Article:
Is this the one that started it all?
While Hideo Nakata's Ringu may not be the film singly responsible for the current Western fixation on the Asian horror market, both it and its American remake The Ring are certainly huge contributing factors. It seems that every Asian horror movie that has generated the slightest buzz since the success of these films has been snapped up for U.S. distribution and the inevitable (and usually inferior) Hollywood remake. However, we got lucky with The Ring, which turned out to be a highly effective and atmospheric horror movie -- and we have Ringu to thank for it.
But while each film has its unique strengths and weaknesses, claiming one is better than the other is a case of apples and oranges. While The Ring may provide a richer horror atmosphere rife with moody and rainy visuals, the general story that unfolds within both films seems to fit much better within the context provided by Japanese mythology. Both films are good, but unfortunately, the films are also similar enough to each other that seeing one of them nullifies most of the scare value of the other. But if you've never seen either of them, I'd suggest picking up Ringu first (and avoiding the sequels to either film like the plague).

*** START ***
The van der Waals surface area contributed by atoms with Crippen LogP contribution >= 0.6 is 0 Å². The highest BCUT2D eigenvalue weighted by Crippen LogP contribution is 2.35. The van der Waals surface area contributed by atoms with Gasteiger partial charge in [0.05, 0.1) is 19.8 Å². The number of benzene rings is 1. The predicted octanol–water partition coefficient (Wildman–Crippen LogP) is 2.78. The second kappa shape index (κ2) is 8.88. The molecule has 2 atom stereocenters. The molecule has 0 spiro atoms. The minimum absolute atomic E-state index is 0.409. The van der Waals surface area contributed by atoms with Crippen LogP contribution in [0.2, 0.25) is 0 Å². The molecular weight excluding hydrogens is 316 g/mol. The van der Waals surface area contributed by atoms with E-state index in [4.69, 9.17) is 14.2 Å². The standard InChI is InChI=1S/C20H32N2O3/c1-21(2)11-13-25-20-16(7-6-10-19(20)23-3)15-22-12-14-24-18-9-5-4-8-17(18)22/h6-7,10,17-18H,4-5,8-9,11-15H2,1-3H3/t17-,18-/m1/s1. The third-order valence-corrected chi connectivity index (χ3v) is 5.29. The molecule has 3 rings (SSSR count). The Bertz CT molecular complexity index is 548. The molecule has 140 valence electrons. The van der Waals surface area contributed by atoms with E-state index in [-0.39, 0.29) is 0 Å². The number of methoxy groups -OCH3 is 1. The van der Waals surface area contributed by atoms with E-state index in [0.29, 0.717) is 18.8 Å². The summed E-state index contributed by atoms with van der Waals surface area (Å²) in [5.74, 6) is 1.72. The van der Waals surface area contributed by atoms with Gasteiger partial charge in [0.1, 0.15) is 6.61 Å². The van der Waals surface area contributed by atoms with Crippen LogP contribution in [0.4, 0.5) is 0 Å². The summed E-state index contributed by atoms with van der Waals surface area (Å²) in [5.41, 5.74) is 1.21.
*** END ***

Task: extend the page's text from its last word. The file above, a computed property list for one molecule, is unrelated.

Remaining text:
Nanako Matsushima plays Reiko Asakawa, a television reporter working on a story about a rumored videotape full of eerie images and sounds that purportedly kills anyone who watches it within 7 days. When both she and, inadvertently, her young son end up seeing the tape, she enlists her bitter and estranged ex-husband, Ryuji (Hiroyuki Sanada) to help her unravel the mystery before the specter of the videotape comes for her and her boy.
The main plot points, and the order in which they unfold, are virtually identical in Ringu and its American remake. The real differences lie in the nuances, both cultural and directorial. Both films have some creepy and effective scenes, but Ringu benefits from a more streamlined plot that works well within the confines of Japanese mythology but seemed somewhat shoehorned into The Ring's American environs. Perhaps the opening sequence populated by mostly giggling Japanese girls doesn't quite carry the same weight as the freaked-out expressions on the faces of their American counterparts, or the hissing static of the television. However, Ringu's explanation of the mystery tape's origin, and the creepy images found on said tape, are more intriguing. Ringu's horrific atmosphere may be subtler than that of its westernized offspring, but it is ultimately used to a more resounding effect.
Unfortunately, Ringu's status as a trendsetter means that new viewers may not fully appreciate its scary bits because they have been so widely emulated in nearly every Asian horror film to hit U.S. shores since. If you've seen the creepy female ghost with long black hair covering her face once, you've pretty much seen them all. If you're lucky, you got to see it in Ringu first. That said, Nakata's film uses this particular chestnut to better effect than most, and the final moments of Ringu stand as one of the most terrifying moments in horror movie history.
Although the Japanese horror market is currently cursed with an overabundance of these familiar elements, Ringu is a prime example of how even the familiar can be used effectively to create something unsettling and terrifying. For every ten Ju-Ons, you'll find a gem like Ringu, or the Korean film A Tale of Two Sisters -- and those gems are well worth seeking out.